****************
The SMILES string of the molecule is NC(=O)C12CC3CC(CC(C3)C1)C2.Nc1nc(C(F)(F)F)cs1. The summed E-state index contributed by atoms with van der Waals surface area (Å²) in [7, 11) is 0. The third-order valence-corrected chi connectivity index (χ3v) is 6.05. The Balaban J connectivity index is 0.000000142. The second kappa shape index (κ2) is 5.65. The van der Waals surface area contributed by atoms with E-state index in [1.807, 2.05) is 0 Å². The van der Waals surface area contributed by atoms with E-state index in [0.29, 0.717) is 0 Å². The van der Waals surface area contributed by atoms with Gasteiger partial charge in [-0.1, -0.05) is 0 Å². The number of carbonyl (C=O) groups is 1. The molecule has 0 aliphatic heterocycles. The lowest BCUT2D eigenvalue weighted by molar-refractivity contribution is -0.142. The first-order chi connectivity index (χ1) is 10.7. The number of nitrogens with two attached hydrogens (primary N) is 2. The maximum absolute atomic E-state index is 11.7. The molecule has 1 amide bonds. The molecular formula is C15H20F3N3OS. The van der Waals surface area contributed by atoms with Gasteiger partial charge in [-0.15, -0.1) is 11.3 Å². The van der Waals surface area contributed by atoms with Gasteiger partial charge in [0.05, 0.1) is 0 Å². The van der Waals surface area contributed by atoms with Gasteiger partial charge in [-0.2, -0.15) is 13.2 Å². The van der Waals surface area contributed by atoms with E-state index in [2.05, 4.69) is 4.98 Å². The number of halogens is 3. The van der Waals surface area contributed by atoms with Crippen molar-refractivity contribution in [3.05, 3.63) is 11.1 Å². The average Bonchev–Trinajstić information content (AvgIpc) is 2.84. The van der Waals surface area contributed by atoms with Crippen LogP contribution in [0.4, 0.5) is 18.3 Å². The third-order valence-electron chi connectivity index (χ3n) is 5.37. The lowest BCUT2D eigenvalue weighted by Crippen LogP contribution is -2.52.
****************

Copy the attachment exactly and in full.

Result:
The SMILES string of the molecule is NC(=O)C12CC3CC(CC(C3)C1)C2.Nc1nc(C(F)(F)F)cs1. The summed E-state index contributed by atoms with van der Waals surface area (Å²) in [7, 11) is 0. The third-order valence-corrected chi connectivity index (χ3v) is 6.05. The Balaban J connectivity index is 0.000000142. The second kappa shape index (κ2) is 5.65. The van der Waals surface area contributed by atoms with E-state index in [1.807, 2.05) is 0 Å². The van der Waals surface area contributed by atoms with E-state index in [0.29, 0.717) is 0 Å². The van der Waals surface area contributed by atoms with Gasteiger partial charge in [-0.1, -0.05) is 0 Å². The number of carbonyl (C=O) groups is 1. The molecule has 0 aliphatic heterocycles. The lowest BCUT2D eigenvalue weighted by molar-refractivity contribution is -0.142. The first-order chi connectivity index (χ1) is 10.7. The number of nitrogens with two attached hydrogens (primary N) is 2. The maximum absolute atomic E-state index is 11.7. The molecule has 1 amide bonds. The molecular formula is C15H20F3N3OS. The van der Waals surface area contributed by atoms with Gasteiger partial charge in [-0.15, -0.1) is 11.3 Å². The van der Waals surface area contributed by atoms with Gasteiger partial charge in [0.05, 0.1) is 0 Å². The van der Waals surface area contributed by atoms with Gasteiger partial charge in [-0.2, -0.15) is 13.2 Å². The van der Waals surface area contributed by atoms with E-state index in [2.05, 4.69) is 4.98 Å². The number of halogens is 3. The van der Waals surface area contributed by atoms with Crippen molar-refractivity contribution in [3.05, 3.63) is 11.1 Å². The average Bonchev–Trinajstić information content (AvgIpc) is 2.84. The van der Waals surface area contributed by atoms with Crippen LogP contribution in [0.4, 0.5) is 18.3 Å². The third-order valence-electron chi connectivity index (χ3n) is 5.37. The lowest BCUT2D eigenvalue weighted by Crippen LogP contribution is -2.52.